"AVSAB’s position is that punishment
(e.g. choke chains, pinch collars, and electronic
collars) should not be used as a first-line or
early-use treatment for behavior problems. This
is due to the potential adverse effects which
include but are not limited to: inhibition of
learning, increased fear-related and aggressive
behaviors, and injury to animals and people
interacting with animals."
In Cesar's shows, there are some episodes where I have seen him use positive reinforcement training but it is rare. Usually he chokes the dog with their collars to 'calm' them or let them know who's boss, or he kicks them in the ribs to change their mindset. Aversively training any animal results in loss of trust, fear, avoidance behaviors, aggressive responses, and can even make the behavior worse (depending - some dogs may think they are receiving attention for a bad behavior, or they can even become less pain sensitive). here's a study that's more scientific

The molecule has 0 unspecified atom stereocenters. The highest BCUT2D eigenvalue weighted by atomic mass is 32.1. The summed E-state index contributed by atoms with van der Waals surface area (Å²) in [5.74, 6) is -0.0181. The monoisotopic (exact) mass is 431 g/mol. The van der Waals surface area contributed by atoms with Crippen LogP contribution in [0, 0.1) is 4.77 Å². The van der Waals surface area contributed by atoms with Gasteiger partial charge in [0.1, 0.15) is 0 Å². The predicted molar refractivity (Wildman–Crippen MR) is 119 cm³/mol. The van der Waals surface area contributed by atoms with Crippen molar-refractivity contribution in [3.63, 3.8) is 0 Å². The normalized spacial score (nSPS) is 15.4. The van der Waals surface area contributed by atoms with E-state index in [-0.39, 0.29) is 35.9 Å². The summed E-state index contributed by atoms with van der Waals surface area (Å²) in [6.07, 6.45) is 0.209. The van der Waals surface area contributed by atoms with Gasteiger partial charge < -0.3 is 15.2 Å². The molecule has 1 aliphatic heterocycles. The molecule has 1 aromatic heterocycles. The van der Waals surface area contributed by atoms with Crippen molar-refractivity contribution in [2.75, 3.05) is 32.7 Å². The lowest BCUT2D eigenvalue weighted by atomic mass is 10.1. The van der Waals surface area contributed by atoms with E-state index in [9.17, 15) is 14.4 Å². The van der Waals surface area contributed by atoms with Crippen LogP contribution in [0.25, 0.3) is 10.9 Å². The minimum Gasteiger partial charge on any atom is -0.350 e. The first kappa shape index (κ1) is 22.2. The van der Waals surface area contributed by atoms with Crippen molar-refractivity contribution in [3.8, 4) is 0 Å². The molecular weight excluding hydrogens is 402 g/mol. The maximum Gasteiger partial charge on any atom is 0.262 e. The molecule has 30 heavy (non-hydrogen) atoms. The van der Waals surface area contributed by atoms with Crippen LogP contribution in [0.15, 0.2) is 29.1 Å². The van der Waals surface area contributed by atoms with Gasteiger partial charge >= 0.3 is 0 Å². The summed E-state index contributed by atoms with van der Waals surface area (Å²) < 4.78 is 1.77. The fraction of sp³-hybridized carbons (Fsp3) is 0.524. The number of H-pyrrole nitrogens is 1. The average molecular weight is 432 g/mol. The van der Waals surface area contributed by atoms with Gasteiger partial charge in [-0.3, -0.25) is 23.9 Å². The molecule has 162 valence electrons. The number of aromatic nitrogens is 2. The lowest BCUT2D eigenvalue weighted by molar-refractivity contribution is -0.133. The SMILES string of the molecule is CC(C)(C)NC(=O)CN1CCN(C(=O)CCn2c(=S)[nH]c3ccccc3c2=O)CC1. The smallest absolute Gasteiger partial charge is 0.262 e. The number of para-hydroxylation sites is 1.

[http://binalunzer.com/Links_files/aversivestimulation.pdf ]. Training like this on TV makes the general public think that it is OK to do this form of training even if animal is in pain, and families routinely try to 'alpha roll' dogs at home resulting in dangerous confrontations. Oftentimes a family trying to mimic Cesar's training gets in trouble. Don't forget children are watching the show, too.
Positive training can train dogs just as well as punishment training most times. So, why should we use shock collars, kick dogs, and choke dogs? Positive training is safer, effective, and family-friendly. If you do your own on-line search, you will see the wide array of opinions on Cesar - for example see this New York Times article [ http://www.nytimes.com/2006/08/31/opinion/31derr.html?pagewanted=all&_r=0 ]. I have seen Cesar use an electric shock collar on the show and not tell the audience, and I have seen dogs pee themselves out of fear on the show as well. He never addresses what's going on at those times; [ http://www.youtube.com/watch?v=Qh9YOyM2TAk ]
There's no arguing that punishment training can work (it has for 75 years), but if there are better methods out there that are just as effective and scientifically proven to be better, we should use them, in my opinion.